[Julia Merrill Moores]
[Rough draft of letter of Muir - folder marked "J.M. letter to Mrs. Moores on death of her sister Kate."]
To Julia Merrill Moores
My dear friends.
I scarce need say that I have been with you and mourned with you every day since your blessed sister was called away, and wished I could do something to help and comfort you. Before your letter came I had already commenced to write the memorial words you ask for, and I'll send them soon.
Her beautiful, noble, helpful life on earth was complete, and had she lived a thousand years she would still have been mourned, the more the longer she stayed. Death is as natural as life, sorrow as joy. Through pain and death come all our blessings, life and immortality.
However clear our faith and hope and love, we must suffer-but with glorious compensation. While death separates, it unites, and the sense of loneliness grows less and less as we become accustomed to the new light, communing with those who have gone on ahead in spirit, and feeling their influence as if again present in the flesh. Your own experience tells you this, however. The Source of all Good turns even sorrow and seeming separation to our advantage, makes us better, drawing us closer together in love, enlarging, strengthening, brightening our views of the spirit world and our hopes of immortal union. Blessed it is to know and feel, even at this cost, that neither distance or death can truly separate those who love.
My friends, whether living Or dead, have always been with me in my so-called lonely wanderings, so kind and wonderful are God's compensations. Few, dear friends, have greater cause for sorrow, or greater cause for joy, than you have. Your sister lives in a thousand hearts, and her influence, pure as sunshine and dew can never be lost.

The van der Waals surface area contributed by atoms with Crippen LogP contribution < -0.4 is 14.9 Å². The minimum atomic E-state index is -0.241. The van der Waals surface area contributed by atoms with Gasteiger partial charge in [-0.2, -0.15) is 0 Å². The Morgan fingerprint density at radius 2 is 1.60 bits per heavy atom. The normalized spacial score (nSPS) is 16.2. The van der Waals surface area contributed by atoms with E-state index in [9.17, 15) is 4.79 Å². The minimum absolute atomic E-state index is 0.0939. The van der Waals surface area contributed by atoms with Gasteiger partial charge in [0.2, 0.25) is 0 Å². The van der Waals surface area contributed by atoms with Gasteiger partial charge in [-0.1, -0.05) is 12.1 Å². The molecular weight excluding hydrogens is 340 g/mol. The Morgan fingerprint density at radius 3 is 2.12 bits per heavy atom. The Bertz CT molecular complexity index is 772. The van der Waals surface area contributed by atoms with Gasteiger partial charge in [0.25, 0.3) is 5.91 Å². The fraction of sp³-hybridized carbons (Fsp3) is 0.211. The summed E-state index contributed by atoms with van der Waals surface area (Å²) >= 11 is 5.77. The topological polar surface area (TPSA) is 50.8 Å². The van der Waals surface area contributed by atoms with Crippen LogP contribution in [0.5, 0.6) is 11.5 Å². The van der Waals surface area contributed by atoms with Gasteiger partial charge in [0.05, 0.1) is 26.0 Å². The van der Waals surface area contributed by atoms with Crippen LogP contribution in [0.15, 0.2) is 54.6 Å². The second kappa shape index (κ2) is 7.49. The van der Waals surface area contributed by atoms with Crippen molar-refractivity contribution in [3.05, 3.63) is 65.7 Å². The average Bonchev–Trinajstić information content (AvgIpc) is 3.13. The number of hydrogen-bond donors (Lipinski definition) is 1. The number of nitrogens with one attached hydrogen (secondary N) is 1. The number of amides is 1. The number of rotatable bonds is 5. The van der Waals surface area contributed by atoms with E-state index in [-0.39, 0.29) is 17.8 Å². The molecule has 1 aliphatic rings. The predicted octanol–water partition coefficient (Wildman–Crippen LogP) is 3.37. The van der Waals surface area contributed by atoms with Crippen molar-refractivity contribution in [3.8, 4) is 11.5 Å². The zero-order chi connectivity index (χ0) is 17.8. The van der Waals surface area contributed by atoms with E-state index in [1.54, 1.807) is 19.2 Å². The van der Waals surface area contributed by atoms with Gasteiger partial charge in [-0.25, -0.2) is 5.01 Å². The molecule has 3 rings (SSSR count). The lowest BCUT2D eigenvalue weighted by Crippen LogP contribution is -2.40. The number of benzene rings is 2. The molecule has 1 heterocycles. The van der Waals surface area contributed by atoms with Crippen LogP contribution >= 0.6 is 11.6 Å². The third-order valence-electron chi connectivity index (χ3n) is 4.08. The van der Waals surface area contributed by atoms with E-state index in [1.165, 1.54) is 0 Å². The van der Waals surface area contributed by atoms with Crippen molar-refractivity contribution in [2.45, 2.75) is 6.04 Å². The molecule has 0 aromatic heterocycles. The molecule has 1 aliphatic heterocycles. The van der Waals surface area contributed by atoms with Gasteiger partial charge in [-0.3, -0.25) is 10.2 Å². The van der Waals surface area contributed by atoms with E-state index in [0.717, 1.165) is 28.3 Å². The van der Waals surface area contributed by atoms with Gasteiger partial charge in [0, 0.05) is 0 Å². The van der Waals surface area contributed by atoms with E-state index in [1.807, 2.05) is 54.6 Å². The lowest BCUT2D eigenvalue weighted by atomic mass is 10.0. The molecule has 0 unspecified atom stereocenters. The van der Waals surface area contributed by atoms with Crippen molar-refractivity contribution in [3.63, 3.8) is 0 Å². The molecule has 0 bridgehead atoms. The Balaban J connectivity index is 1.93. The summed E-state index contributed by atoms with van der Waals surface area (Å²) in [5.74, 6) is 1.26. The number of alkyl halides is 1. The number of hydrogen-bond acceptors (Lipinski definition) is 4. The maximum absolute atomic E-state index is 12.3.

How bright a ray of light in the gloom is the good news about Janet. God bless you and comfort you; I am sure he will. Read again and again those blessed words, ever old, ever new: "Who redeemeth thy life from destruction; who crowneth thee with loving kindness and tender mercy" - who pities you "like as a father pitieth his children, for he knoweth our frame, He remembereth that we are dust. Man's days are as grass, as a flower of the field the wind passeth over it and it is gone, but the mercy of the Lord is from everlasting to everlasting."
In His strength we must live on, work on, doing the good that comes to heart and hand, looking forward to meeting in that City which the streams of the River of Life make glad.
Ever your loving friend,
Original letter dimensions: 27.5 x 21 cm.
Muir, John, "Letter from John Muir to [Julia Merrill Moores], [1900 Jul 25]." (1900). John Muir Correspondence (PDFs). 4290.
Reel 11, Image 0281
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